What will it take for the decades-old regime of Cameroon’s President Paul Biya to address the root cause of the country’s senseless conflict?
Mbembe’s work serves as a guide to understand our fragmented global present and the urgent matter of charting ways out of our shared dark night.
The stories of African immigrants to the United States tell vivid tales of unimaginable anti-Blackness through foreign terrains.
Are we capable of rediscovering that each of us belongs to the same species, that we have an indivisible bond with all life?
Are the international community and the African Union really powerless to stop the fratricidal war in Cameroon, or are they just indifferent?
The use of a singular narrative to explain the divisions within Cameroon belies the reality that both anglophones and francophones are complicit in the conflict.
Rémanences autoritaire, oligarchique et mâlecentrée de l’espace politique camerounais.
Authoritarianism, oligarchy, and patriarchy governs the Cameroonian political landscape.
The statistics and scenes of violence against black immigrants in South Africa are horrible. A young Cameroonian student in South Africa writes about what it is like to live under such insecurity.
The fate of Cameroon's women's national football team, like much else in the country, is a reflection of the sorry state of its politics.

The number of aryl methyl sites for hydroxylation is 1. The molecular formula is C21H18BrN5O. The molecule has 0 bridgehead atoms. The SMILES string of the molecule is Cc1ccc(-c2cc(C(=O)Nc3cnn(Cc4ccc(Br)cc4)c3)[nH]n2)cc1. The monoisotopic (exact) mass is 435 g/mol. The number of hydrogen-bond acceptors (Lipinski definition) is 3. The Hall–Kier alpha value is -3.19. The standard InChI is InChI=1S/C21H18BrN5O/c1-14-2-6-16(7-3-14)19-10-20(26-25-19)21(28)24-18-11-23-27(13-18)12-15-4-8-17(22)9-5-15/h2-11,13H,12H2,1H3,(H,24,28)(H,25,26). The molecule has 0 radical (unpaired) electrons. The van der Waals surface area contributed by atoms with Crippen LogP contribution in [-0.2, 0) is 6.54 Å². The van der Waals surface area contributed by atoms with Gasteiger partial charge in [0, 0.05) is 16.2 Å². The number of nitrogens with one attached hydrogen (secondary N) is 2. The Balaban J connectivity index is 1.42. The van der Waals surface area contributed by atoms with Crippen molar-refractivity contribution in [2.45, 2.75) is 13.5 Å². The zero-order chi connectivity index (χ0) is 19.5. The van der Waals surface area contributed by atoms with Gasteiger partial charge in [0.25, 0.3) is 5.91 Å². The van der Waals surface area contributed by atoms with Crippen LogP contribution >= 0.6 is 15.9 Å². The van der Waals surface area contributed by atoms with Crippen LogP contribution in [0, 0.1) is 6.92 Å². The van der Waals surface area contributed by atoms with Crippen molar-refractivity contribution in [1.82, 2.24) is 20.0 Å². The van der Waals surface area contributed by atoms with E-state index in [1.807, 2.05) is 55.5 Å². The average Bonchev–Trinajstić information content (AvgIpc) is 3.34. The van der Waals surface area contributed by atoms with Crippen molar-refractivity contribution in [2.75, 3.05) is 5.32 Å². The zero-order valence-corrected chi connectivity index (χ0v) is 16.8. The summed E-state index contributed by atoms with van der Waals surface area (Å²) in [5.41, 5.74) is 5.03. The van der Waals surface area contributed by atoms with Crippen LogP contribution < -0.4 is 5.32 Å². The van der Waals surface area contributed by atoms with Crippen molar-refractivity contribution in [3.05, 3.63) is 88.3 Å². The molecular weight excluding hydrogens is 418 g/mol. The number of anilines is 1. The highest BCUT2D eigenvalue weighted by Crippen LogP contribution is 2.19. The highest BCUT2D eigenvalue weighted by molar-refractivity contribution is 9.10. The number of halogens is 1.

While many African Christians can only imagine a white Jesus, others have actively promoted a vision of a brown or black Jesus, both in art and in ideology.
Women have undertaken measures to cope and resist against the backdrop of Anglophone—Francophone tensions in Cameroon.
Traditional, Islamic and Christian leaders are all being caught up in the conflict over secession in the Southern Cameroons.
Cameroon claims to be a democracy. Then why are even moderates like Maurice Kamto in jail?
Rapper Jovi has inducted himself into a club of Cameroonian artists who have embraced their own truths in the face of adversity.
Despite consistent and protracted attempts by government to repress access to social media and freedom of expression, citizen's voices are being heard over the internet in Cameroon.
Why do people on the border between Nigeria and northern Cameroon refer to Boko Haram as slave holders?
The Biya regime's grip on power has been exposed more than ever before. It is revolting to watch.
Star players in Cameroon's national soccer team have always doubled as PR pawns for the protracted rule of the country's aging and hard-line head of state.